H. P. Lovecraft was born on August 20th, 1890 and died on March 15th, 1937. He was born in a country that two decades ago was coming out of a Reconstruction, a country that three decades ago still had stated that exercised slavery. A country where half of it practiced Jim Crow laws because black and whites sharing the same space was seen as abhorrent. A country in the midst of a massive political change that required military intervention. Which is why I’m not surprised that H. P. Lovecraft was a bigot.
But Lovecraft was born in Rhode Island, a state that abolished segregation in 1866. A state that was open to the inflow of blacks during the Great Migration. He should’ve known better. That I do agree with, but even though the North was much more tolerant and accepting of blacks do not pretend that they did not face discrimination. In 1920’s, Rhode Island experienced a surge of Ku Klux Klan memberships in reaction to the migrants. The Klan is believed to be responsible for the Watchman Institute burning, a school that was opened to African-American students. The racism and bigotry was still present and strong in the America that Lovecraft was born in. I wonder if he would’ve been such a narrow-minded racist if he had been born in a different time. Under this consideration I would say that Lovecraft was a product of the time and political climate he lived in. He held ideals that were popular but were on the wrong side of history. He bought into the racism and bigotry. But remember, this is the same country that did not ban racial discrimination in the workplace until 1963 with the Civil Rights Act.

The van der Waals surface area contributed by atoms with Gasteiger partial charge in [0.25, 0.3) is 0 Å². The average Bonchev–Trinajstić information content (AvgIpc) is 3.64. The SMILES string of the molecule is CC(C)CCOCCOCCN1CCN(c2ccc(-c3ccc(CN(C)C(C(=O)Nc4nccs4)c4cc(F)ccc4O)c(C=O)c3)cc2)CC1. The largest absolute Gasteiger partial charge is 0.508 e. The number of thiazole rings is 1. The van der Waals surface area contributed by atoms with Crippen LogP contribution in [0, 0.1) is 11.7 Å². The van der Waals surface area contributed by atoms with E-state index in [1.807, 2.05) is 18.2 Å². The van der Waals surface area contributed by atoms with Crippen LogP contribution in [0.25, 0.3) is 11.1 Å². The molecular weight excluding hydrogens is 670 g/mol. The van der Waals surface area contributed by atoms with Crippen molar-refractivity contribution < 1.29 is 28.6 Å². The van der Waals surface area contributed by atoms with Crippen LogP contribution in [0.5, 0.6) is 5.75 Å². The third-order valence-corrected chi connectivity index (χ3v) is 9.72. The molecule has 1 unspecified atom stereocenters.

Because of this, it’s really not surprising that H. P. Lovecraft wrote a poem in 1912 titled On The Creation of Niggers, a poem that claims that blacks are not human but beasts.
Does that bother me? Honestly, judging based on what I’ve read about him, Lovecraft seems like a bitter jaded figure that would’ve been annoying to be around. He’s also a person that holds views that I would agree with or even support. With that said, I do very much enjoy his work. The Rats in the Walls, The Re-Animator, Call of Cthulhu and The Shadow Over Innsmouth are still interesting stories and have inspired a lot of notable talent.
Do we throw away the art because the artist of then holds views that are not tolerated today? Do I have to like the guy or even agree with his political views to like his work?
With the growing hysteria off people claiming racism in various media and the rise of the PC culture, let’s take a moment to point out that it is way too easy to “find” racism in just about everything. But that does not mean that perceived racism is real, has merit, or is of purpose. In short, not everything is racist.
Take Go Dog Go, for example, the children’s book has a page that teaches the distinction between black and white. A dishonest SJW would squeeze a “that’s racist” comment for attention. Even worse, the page shows only three black dog. A social studies major would interpret that as a statement of our society, when they have no fucking clue why there is only three dogs. Worse than that, the page shows the black dogs working for a white dog, doing tricks for a white dog, and running away from a cop dog.
Super racist, right? No. Somethings are just what they are and have no meaning or interpretive value whatsoever. Go Dog Go could have a cryptic message about Satanism and the worshiping of the great dark lord, but racism just isn’t there.
Book of Horrors II Might be Racist is what some fragile, uber-sensitive snowflakes might say after reading The Valley of Sex by Joseph Rubas – a Lovecraftian horror tale that does more than embrace the archaic and labored prose, the story embraces the prejudice and racism H.P. Lovecraft is infamous for.